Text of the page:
But under the cover of innocence—the kitchiness, the schoolroom, the slightly baby-talk language, the rudimentary rhymes, etc.—we here in the P&PC Office think Campbell's poem's got something more going on. Noteworthy for how it doesn't assign a gender to teacher, student, or classroom visitor (thus making a role in the child's predicament available to all students, teachers, and classroom visitors), "Visitin' the School" is super concerned with the subject of reproduction: 1) whether or not the child's oral expression can be reproduced in print; 2) whether or not the child can faithfully reproduce what "teacher asts me to recite"; 3) how the child will "git big an' have a boy"; 4) and, ultimately, how the child vows to not reproduce the cultural practice of "visitin' the school."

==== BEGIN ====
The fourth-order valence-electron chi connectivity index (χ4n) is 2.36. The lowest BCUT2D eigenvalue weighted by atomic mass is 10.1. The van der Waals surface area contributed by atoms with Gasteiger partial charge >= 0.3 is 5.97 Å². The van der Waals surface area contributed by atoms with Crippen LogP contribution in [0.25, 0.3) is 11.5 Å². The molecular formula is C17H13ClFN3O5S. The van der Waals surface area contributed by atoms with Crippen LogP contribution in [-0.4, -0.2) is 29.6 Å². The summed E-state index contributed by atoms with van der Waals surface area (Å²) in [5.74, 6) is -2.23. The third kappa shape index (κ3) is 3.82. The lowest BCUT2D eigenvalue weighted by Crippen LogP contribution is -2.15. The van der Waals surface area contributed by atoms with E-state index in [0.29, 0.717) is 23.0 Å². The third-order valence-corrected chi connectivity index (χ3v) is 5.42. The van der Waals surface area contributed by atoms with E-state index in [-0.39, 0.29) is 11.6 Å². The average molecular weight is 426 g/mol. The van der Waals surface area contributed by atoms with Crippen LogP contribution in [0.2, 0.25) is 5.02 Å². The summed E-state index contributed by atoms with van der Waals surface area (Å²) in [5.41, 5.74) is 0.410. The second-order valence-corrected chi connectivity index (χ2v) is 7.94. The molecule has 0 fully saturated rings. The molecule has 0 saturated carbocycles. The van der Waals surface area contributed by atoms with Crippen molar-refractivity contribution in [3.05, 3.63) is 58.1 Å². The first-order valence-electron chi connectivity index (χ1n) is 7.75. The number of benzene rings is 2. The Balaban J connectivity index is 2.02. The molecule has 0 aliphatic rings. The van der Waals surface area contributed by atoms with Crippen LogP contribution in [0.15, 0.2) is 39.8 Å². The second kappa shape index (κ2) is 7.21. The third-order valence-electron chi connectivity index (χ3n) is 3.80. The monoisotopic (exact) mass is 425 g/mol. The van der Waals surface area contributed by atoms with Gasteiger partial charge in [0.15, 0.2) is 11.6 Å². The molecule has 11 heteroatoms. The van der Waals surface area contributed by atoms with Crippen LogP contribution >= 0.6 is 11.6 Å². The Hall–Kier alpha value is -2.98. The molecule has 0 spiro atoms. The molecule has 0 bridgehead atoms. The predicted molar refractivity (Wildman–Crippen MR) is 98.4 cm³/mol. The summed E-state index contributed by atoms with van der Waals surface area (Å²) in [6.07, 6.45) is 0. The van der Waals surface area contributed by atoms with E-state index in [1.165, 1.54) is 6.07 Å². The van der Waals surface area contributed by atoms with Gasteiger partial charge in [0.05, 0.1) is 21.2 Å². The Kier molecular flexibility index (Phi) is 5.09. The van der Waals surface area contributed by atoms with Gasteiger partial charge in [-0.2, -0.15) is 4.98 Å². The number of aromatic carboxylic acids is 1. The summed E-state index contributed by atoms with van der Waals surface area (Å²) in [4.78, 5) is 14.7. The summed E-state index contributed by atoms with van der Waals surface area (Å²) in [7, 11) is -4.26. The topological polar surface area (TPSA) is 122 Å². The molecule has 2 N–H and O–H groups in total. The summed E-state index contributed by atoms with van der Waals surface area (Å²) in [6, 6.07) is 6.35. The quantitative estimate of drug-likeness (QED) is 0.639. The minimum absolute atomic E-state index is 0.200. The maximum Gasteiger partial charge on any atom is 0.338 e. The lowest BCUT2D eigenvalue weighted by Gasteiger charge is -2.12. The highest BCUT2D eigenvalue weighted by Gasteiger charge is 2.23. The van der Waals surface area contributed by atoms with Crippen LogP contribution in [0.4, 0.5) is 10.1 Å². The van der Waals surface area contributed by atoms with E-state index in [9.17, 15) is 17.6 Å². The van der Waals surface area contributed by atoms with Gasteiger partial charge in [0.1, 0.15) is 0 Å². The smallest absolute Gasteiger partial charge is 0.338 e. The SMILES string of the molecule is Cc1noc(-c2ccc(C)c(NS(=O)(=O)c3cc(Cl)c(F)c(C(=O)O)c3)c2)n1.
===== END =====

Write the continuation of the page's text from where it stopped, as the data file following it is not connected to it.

Locating a voice of protest and dissent in the child—the weak, scared, young, and nearly voiceless ("my throat swells so I can't speak") subject put under pressure by multiple forms of surveillance—Campbell's poem becomes unexpectedly politicized, questioning, rather than confirming, the legitimacy of normative educational practices. If we do not hear this protest, it's not because it's not there, but because we who teach and visit classrooms at all levels fail to afford its apparently rudimentary poetic expression—by someone who "jist can't read an' write and spell"—the seriousness it deserves. As school begins, and as many of us may feel moved to lament the poor writing skills our students bring with them, that's a lesson worth keeping in mind.

Saturday, July 26, 2014

P&PC's New Acquisition: First Thoughts